What the ruling does not do:
This ruling does not actually force the government to give any money to ACORN that they have not already committed. The ruling allows ACORN to apply for new or renewed grants and contracts from federal agencies, but it does not force the government to approve those applications, and it does not bar the government from denying the applications. It simply requires that the applications be evaluated on their merits, and not discarded simply because Congress doesn't like the group that submitted the application.
What the ruling says:
The ruling says that the judge thinks that it is likely that as the case moves forward, ACORN will succeed in showing that the law is an unconstitutional bill of attainder. It indicates that the judge was not impressed with the government's argument that Congress was simply trying to protect the public's money from possible fraud and waste.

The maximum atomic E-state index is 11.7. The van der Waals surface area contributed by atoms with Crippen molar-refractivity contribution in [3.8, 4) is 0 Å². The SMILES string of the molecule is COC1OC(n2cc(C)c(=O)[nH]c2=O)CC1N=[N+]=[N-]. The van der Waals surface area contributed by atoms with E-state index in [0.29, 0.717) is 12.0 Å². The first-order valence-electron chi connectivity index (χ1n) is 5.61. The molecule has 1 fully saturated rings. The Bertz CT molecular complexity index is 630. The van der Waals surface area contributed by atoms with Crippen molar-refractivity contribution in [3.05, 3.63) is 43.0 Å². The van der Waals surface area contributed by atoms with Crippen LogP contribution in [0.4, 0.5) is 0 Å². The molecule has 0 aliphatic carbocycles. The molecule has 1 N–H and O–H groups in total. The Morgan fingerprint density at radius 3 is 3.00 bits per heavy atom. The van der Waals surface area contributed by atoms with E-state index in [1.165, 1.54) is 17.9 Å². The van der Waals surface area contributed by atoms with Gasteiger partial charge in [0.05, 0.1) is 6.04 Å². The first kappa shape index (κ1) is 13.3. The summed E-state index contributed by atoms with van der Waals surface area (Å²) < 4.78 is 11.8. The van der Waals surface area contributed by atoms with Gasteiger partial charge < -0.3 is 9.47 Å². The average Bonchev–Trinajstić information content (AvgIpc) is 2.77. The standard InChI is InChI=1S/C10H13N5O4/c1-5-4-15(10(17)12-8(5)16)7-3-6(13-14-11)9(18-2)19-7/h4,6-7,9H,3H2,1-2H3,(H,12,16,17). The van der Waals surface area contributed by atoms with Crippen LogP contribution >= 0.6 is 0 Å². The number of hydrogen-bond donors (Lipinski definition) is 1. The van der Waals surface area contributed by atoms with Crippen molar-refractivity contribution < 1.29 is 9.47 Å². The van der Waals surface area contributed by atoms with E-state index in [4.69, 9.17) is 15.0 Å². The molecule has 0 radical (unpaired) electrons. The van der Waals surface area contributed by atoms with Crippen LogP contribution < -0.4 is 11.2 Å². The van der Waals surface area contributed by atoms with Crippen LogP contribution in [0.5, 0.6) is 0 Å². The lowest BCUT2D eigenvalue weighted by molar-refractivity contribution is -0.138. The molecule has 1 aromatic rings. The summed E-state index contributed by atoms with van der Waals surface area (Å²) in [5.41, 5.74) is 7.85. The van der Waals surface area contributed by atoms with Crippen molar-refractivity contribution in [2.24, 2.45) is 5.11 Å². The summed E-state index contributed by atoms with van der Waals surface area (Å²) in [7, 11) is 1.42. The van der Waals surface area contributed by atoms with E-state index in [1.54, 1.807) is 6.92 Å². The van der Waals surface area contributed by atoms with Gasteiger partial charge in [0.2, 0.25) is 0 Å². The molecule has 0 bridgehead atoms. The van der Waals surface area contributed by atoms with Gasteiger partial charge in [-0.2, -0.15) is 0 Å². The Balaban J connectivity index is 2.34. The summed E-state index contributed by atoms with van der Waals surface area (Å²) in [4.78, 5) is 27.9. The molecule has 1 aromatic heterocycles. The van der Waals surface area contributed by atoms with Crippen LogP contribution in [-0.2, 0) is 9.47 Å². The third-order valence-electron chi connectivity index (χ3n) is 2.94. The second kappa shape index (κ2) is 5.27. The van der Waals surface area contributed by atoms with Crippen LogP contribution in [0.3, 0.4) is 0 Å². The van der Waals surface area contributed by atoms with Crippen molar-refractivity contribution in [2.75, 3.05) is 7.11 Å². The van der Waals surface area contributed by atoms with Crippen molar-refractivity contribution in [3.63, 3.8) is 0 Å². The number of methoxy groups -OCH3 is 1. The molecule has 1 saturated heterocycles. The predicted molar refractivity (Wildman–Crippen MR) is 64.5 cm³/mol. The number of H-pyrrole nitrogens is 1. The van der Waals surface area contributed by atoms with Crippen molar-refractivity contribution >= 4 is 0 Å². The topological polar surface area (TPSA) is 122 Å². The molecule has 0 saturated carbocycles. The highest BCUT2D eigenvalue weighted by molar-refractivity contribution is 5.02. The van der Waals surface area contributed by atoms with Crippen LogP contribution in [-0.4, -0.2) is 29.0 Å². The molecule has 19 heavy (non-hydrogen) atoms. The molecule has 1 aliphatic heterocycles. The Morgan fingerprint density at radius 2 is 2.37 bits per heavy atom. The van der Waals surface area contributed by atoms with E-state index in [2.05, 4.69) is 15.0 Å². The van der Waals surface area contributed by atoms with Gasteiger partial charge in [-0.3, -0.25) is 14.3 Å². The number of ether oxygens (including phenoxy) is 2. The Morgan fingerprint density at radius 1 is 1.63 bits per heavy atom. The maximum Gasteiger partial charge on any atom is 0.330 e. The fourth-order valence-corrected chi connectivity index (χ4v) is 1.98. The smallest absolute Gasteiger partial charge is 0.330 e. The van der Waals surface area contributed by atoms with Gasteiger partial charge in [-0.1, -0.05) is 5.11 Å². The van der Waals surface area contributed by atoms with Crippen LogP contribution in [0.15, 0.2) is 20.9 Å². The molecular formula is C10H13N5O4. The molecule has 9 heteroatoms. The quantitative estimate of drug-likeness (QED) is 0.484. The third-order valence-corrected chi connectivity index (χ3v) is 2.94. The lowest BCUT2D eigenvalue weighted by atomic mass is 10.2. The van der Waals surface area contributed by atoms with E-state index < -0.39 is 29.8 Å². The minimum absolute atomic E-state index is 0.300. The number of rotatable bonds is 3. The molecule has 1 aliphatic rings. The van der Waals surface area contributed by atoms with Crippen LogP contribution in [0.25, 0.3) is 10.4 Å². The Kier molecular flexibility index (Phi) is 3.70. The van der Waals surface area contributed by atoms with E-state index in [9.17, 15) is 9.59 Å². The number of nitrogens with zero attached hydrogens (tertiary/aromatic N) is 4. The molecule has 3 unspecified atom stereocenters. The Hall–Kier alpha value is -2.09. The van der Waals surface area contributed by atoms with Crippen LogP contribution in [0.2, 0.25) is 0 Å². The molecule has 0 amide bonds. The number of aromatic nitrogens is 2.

What the ruling does not say:
And this part is actually very important to understand:
The ruling does not say that ACORN did anything wrong, and it does not say that ACORN did nothing wrong. ACORN's actual conduct is not at all relevant in this case, so it was not examined in any detail in the ruling.
What the ruling means:
In practical terms, this ruling means that if the government plans on continuing to contest ACORN's claim, they've got a lot of ground to catch up. A preliminary injunction is only granted if the judge - who is almost certainly going to be the same judge who continues to hear the case - believes that the party that is requesting the injunction is likely to succeed on the merits of the case.
What the ruling does not mean:
This ruling does not actually mean that ACORN has a constitutional right to your tax dollars. It means that Congress does not have the right to bar ACORN from receiving money from the federal government that they've already earned through fulfilling contractual obligations, and it means that Congress does not have the right to unilaterally decide to punish ACORN for alleged wrongdoing by barring them from applying and competing for additional contracts.